Children all know stories about fair maidens and fierce dragons and knights in shining armor. They know the dragon eats people, and the knight kills the dragon, marries the maiden, and lives happily ever after. And when they first encounter the story of Saint George and the Dragon, that might be the story they expect.

But that’s a later version of the story. In the oldest versions of the story, like the one that is told by Jim Forest in his remarkable picture book, St. George didn’t kill the dragon.

The Old Story

There was a town near a lake, and a dragon lived in the lake. People were terrified of it, because in the distant past, it was said, the dragon had terrorized the town. But the people worked out a deal. They’d give the dragon two sheep a month, and the dragon would leave them alone.

But then one day, the shepherd’s son didn’t leave the sheep fast enough, and the dragon ate the boy, too. And the dragon decided that two sheep weren’t enough. Every month, he wanted two sheep and a child.

And the people of the town gave the dragon their children. Month after month, year after year. Because they were afraid. Because the dragon might harm them, they offered up their own children for security. If you can call it security, being secure in the knowledge that, every week, another child would be given up to the dragon.

And one month, the king’s daughter was chosen by lot to take the two sheep to the dragon, and to be devoured with them. A knight, George, saw them on their way, and his love for Christ would not allow him to stand by and watch the dragon kill them. So he fought the dragon.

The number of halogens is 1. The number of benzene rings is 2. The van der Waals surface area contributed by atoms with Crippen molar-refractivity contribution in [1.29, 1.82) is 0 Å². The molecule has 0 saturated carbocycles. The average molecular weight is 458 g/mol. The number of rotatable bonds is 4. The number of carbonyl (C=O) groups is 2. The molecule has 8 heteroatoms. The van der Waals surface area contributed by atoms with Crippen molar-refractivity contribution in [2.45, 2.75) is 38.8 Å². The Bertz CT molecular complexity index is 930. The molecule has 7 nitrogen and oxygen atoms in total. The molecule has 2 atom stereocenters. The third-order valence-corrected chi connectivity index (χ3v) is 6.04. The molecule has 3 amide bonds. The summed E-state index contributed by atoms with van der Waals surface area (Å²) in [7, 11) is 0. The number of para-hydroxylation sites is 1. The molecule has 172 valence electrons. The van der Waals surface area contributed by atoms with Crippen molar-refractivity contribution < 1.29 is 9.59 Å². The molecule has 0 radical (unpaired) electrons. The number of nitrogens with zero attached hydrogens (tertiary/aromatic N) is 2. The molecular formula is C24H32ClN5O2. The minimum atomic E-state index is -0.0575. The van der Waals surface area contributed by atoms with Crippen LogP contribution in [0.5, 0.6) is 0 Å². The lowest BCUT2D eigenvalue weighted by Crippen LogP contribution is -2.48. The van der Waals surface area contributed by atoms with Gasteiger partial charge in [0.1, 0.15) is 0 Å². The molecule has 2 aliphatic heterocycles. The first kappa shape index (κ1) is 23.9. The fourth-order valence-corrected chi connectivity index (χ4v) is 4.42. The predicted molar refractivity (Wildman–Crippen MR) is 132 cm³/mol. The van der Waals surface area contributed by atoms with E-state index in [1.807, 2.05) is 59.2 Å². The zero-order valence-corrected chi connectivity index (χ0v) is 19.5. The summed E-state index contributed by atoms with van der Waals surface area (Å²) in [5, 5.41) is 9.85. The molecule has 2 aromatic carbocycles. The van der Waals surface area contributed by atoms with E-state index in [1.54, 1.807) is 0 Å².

Fought it.

Defeated it.

But he did not slay the dragon.

And that gives the story an entirely different meaning. It emphasizes different virtues. It changes everything.

Author’s Note and Illustrations

Forest ends Saint George and the Dragon with a rich essay about “The Real Saint George.” He discusses what is known about the saint, and what is conjecture. He explains the imagery in traditional icons of the saint. And he clarifies the meaning of the story.

This book, like Forest’s Saint Nicholas and the Nine Gold Coins, is illustrated by Vladislav Andrejev in a style reminiscent of Russian icons. Although the illustrations are beautiful and well done, I didn’t like them in the St. Nicholas book. In Saint George and the Dragon, they are perfect.

I think the reason for that is that the highly stylized and somewhat abstract images create a separation between the reader and the art. It takes the story away from real people and places, and moves it to an otherworldly space. That works in Saint George and the Dragon, which is essentially a fantasy or a fairy tale. But the St. Nicholas story is different. The characters in that story should feel as real and solid and this-worldly as the people who live next door, and Andrejev’s art doesn’t allow that.

The type in Saint George and the Dragon is set in Goudy Thirty, the same gothic typeface that was used in Saint Nicholas and the Nine Gold Coins. It is an obnoxious typeface to use for a picture book.

But Saint George and the Dragon is so well told, and the illustrations are so well suited to it, that I can forgive even that.

Read More

Saint Nicholas and the Nine Gold Coins: Jim Forest retells the most well known and beloved stories about St. Nicholas.

Silent as a Stone: A Review: Jim Forest tells the story of Mother Maria of Paris and the trash can rescue.

St. Eizabeth the Dragon-Slayer: When the emperor gave the women’s monastery a piece of land that was infested with a dragon, the abbess took matters, and the dragon, into her own hands.

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